In a study done at Boston University, researchers discovered something very interesting. Brain scans were taken of 19 participants, consisting of eight long-time yoga practitioners and 11 non-practitioners. The brain scans utilized state-of-the-art magnetic resonance spectroscopic imaging to measure to levels of the neurotransmitter gamma-aminobutyric acid (GABA) – known to be a primary brain chemical deficient in those suffering from depression and anxiety.
The scans were taken before the beginning of the experiment. After which, the yoga group engaged in a 60-minute yoga session while the other group read. Researchers than re-scanned the 19 participants.
“We showed a 27 percent increase in the brain GABA levels of those doing yoga – a really significant increase” said Dr. Chris Streeter, professor of psychiatry and neurology at Boston University School of Medicine. The 11 participants who simply read did not register any kind of GABA-level change.
“I think what’s important about this study is that it shows that by using really cutting-edge neuroimaging technology, we can measure real changes in the brain with behavioral interventions – changes that are similar to those that we see what pharmacologic treatments.” Dr. Streeter notes. Dr. Streeter concluded that other meditative-type practices could produce similar results.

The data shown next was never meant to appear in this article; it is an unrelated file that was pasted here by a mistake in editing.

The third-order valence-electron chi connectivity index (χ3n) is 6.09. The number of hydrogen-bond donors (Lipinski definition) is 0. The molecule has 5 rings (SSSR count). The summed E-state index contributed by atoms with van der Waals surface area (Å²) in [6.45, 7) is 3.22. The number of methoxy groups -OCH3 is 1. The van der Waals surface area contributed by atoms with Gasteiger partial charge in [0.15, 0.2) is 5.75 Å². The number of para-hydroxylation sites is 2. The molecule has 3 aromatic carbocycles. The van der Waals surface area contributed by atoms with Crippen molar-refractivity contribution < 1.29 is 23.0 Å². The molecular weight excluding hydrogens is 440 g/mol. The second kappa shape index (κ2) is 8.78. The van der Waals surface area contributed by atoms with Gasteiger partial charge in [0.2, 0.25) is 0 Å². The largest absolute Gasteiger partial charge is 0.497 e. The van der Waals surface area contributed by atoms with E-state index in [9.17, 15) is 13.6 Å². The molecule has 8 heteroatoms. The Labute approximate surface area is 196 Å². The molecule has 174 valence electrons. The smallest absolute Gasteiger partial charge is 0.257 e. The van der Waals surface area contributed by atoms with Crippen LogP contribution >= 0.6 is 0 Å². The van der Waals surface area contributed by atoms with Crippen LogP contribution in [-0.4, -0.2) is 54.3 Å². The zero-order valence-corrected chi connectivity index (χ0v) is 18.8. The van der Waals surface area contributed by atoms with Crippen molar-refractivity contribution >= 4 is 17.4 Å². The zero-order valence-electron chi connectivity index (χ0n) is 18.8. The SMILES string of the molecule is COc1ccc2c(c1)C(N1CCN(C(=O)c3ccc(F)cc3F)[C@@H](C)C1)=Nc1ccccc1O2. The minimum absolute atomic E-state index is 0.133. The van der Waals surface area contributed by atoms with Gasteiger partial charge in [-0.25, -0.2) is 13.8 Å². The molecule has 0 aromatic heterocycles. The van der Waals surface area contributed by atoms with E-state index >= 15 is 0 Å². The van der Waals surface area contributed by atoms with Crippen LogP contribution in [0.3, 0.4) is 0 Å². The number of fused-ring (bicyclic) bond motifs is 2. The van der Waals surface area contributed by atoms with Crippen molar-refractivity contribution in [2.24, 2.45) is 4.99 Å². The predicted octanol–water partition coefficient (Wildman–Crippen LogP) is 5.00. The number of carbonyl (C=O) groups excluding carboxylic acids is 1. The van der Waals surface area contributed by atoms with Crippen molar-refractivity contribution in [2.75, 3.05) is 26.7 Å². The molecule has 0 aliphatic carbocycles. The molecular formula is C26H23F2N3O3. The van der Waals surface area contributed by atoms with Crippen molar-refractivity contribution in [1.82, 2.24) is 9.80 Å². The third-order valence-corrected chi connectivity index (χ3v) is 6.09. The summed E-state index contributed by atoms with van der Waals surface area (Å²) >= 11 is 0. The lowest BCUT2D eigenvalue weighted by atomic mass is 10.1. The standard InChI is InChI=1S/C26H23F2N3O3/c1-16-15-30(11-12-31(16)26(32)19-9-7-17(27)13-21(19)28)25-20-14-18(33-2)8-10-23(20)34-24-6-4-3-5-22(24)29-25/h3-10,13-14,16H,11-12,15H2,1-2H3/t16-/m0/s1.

Yoga and ‘emotional distress’
It is thought that yoga is effective in counteracting or preventing depression and anxiety because the practice moderates stress response systems. As a result, physiological symptoms of the disorders, such as high blood pressure and heart rate, are reduced. Evidence also exists that yoga effectively increases what is known as ‘heart rate variability’ – an indication of the body’s ability to effective manage stress.
Researchers at the University of Duisburg-Essen in Germany wanted to conduct a comprehensive experiment to test yoga’s ability to ease emotional distress. The experiment consisted of 24 women – all who had experienced prevalent symptoms of stress, anxiety and depression. Half of the women took two 90-minute yoga sessions a week for three months. The other half continued their normal routine did no type of stress reduction or exercise program during the test period.